# Dr. Mark Shusterman

## Cracking the properties of prime numbers

New scientists

Prime numbers—integers that can only be divisible by themselves and “1”—are governed by a handful of rules that mathematicians have known since antiquity. However, while these rules are easily inferred, they are considerably more difficult to prove.

Dr. Mark Shusterman, who will join the Department of Mathematics, is working to prove one of the oldest and most famous unsolved problems in mathematics: the twin prime conjecture. This conjecture states that there are an infinite number of prime number pairs that differ by 2 (for example: 11 and 13, or 17 and 19). While mathematicians are fairly certain that this is true, it has never been proven.

Currently in his postdoctoral fellowship at Harvard University, Dr. Shusterman is using a roundabout approach to prove this conjecture. Instead of looking directly at prime numbers, he is studying polynomials—an analogous number system composed of simple variables and coefficients that, like the prime number system, comes in pairs and does not have any divisors. On the flip side of the same coin, polynomials are defined over a finite field—meaning that it is a number system that does not continue forever on the number line the way integers do, but loops back on itself.

Additionally, prime numbers are governed by a number of constraints. For example, prime numbers must be odd, otherwise they can be divisible by 2. Therefore, a prime number cannot end in 0, 2, 4, 6, or 8. Similarly, the sum of the digits of a prime number cannot be divisible by 3, because then the number itself is divisible by 3.

Since the various constraints that exist for the digits of prime numbers can also be applied to the coefficients of polynomials, Dr. Shusterman is formulating polynomial equations that conform to the twin prime parameters, and plotting them on a graph. This approach has a singular advantage: when graphically mapped out, these equations form geometric shapes, rather than the one-dimensional dots produced by individual prime numbers.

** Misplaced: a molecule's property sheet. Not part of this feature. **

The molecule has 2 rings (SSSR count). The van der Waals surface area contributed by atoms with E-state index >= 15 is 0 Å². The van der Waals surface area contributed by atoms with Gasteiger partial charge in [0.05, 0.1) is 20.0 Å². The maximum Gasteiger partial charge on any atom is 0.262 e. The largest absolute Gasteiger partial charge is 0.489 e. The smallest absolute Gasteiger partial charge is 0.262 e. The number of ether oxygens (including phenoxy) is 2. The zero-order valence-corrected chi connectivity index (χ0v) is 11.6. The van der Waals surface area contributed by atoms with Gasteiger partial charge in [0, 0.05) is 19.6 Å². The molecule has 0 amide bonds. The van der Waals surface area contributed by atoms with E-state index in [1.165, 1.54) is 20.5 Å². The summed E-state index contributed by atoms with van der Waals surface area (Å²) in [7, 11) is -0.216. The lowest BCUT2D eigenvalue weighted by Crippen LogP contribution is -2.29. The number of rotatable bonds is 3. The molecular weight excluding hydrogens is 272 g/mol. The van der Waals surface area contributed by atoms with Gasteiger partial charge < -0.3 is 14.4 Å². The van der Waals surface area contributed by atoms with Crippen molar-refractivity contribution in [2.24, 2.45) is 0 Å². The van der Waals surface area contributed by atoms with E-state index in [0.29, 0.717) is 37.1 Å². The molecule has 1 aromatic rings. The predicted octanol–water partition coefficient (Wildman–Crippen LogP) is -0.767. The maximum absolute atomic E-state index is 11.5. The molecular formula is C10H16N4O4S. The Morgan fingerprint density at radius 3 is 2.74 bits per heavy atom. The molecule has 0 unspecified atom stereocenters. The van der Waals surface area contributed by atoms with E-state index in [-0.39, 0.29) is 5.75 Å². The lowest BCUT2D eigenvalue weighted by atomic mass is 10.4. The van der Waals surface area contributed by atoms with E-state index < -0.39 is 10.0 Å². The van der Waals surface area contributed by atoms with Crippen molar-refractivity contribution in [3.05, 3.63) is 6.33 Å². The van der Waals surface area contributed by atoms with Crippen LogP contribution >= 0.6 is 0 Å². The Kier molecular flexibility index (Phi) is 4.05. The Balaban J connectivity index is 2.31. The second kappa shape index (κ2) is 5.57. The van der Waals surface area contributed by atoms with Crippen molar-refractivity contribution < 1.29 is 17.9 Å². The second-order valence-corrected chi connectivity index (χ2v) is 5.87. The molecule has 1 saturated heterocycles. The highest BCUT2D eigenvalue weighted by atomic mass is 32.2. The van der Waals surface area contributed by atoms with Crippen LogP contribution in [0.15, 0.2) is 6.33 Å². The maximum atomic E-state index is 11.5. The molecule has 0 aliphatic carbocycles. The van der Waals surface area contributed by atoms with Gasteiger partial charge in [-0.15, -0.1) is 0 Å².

“These geometric shapes are versatile algebraic tools that allow us to actually see the holes, connections, and properties of these number systems,” Dr. Shusterman explains. “Because of this, we can use geometry to prove things about polynomials that we can’t prove about integers.”

Using this approach, Dr. Shusterman, in collaboration with Prof. Will Sawin of Columbia University, was actually able to prove that the Twin Prime Conjecture is true for polynomials over some finite fields. While this marks a major step forward, there is still some way to go before proving the twin prime conjecture for integers, and Dr. Shusterman plans to continue this research, as well as other projects in pure mathematics, in his new lab at the Weizmann Institute.

### Biosketch

Born in Russia, Dr. Mark Shusterman immigrated to Israel in 1994 at the age of three. He earned his BSc (2011), MSc (2014), and PhD (2018) in mathematics from Tel-Aviv University. From there, he moved to the United States where he worked as a visiting assistant professor at the University of Wisconsin-Madison from 2018-2020. He is currently a Benjamin Peirce Fellow at Harvard University and will join the Department of Mathematics at the Weizmann Institute in 2022.

Dr. Shusterman won the Tel Aviv University School of Mathematics’ Prize for Excellence for his BSc, MSc, and PhD studies. He was also awarded the Elyosef Prize for Excellence in Teaching, and the Rector’s Excellence in Teaching Award, both from Tel-Aviv University, and a Harvard University Certificate of Teaching Excellence.

Dr. Shusterman is married to Meital.